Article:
People are often afraid to talk about their guru because I mean, let’s be honest, it’s a little weird. It is perhaps one of the most misunderstood concepts in all of Yoga and meditation. On the one hand you have New Agers who water down the concept as being an abstract “inner voice” that reinforces their already pre-established points of view through various religious archetypes, while on the other hand you have forms of avatar worship that — on the outside, at least — look pretty similar to the way Christians look at Jesus. But what is the Guru really all about? More importantly, why does it matter?

I can only speak from my own experience. Luckily for me, as I talked about in my last post, one of the beauties of meditation is that it is a practice whose results are meant to be replicable by any aspiring practitioner — they are something anybody can experience. For me, early on in my practice I had an extremely vague, if not totally inaccurate idea of what the guru was. I knew who the guru was, of course — or at least I thought I did. I was living in a house with yogic monks and Anandamurti’s photo was hanging on the wall of the meditation room. He was born in the 1920’s, I was informed, and died in 1990. “Well that sucks,” I thought, “I bet he was a pretty okay guy.”

It goes without saying that my connection with the guru pretty much stopped there. Sometimes I thought that it must’ve been really “cool” to have met a genuine spiritual master — sometimes I even envied others of the time they might have spent with him. Otherwise, I didn’t really see what this man who lived and died in a foreign country had much to do with me.

Everything changed one night, however, when a friend of mine who had been meditating for decades told me a story about the guru from his own personal experiences. According to him, he was on his way to learn meditation from a Yogic monk when along the way he was stopped by a man on the street he had never met before, short, bald, with big, thick glasses. Apparently, the stranger stopped him and cordially asked him for directions to somewhere. Looking into the stranger’s eyes, my friend said that he was suddenly struck dumb, as if mesmerized.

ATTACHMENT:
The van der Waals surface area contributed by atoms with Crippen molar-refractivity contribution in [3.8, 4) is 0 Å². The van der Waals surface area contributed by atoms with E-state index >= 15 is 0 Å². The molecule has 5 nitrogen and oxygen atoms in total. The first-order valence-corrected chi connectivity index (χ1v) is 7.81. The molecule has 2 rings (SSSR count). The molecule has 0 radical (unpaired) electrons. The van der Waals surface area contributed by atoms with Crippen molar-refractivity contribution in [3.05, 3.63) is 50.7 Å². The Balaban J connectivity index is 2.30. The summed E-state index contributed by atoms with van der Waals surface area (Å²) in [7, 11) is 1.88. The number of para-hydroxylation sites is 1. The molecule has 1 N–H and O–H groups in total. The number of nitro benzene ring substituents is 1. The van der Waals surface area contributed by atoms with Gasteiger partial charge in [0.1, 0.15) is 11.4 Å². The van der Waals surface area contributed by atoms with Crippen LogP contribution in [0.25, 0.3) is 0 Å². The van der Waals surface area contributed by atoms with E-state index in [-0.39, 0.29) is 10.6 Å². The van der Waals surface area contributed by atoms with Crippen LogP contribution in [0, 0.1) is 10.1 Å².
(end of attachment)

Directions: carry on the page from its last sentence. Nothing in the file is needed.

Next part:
My friend was at a loss for words even retelling the story to me. “It was the like the whole universe was in those eyes,” he said. “It was all reflected there.”

Not being able to help the stranger, my friend then continued on to the local meditation hall where he was shocked to see a photograph of the stranger he had just met on the wall.

“Who’s that?” he wanted to know.

“That’s the guru,” the monk replied.

Far from being a story that stirred any mystical yearnings or even questions or doubts within me, I walked away from the story feeling incredibly pissed off.

“Screw this,” I thought to myself. “Who needs a guru if he’s already dead?” Moving beyond the apathy or even envy I had felt before, I had finally moved to anger. Could this story possibly be true? I had heard literally a hundred stories almost exactly like it over the past few months I had spent living in this house with these monks. If even one of them proved to be even partly true, then I had in fact completely missed out on the life of one of history’s greatest spiritual masters. What the hell was the use of a guru? I thought. He had lived and I had missed him, and now he was gone.

Alone in my room later that night, I lay in my sleeping bag on the bare floor and cursed the world, cursed the guru and cursed my bad luck for being only five when he died. “The guru is everything,” one of the monks who lived with me assured me. “The guru never dies; the guru’s always here.” Great, I thought. Just what I needed: another voodoo-zombie-Jesus-fable. There seemed to be a fundamental disconnect between the difficult, intellectually rigorous and at times sublime philosophy underlying meditation that I had been studying and the whole concept of the “guru,” which seemed religious, dogmatic, and almost vestigal. Once again, I thought the thought again: “who needs a guru?”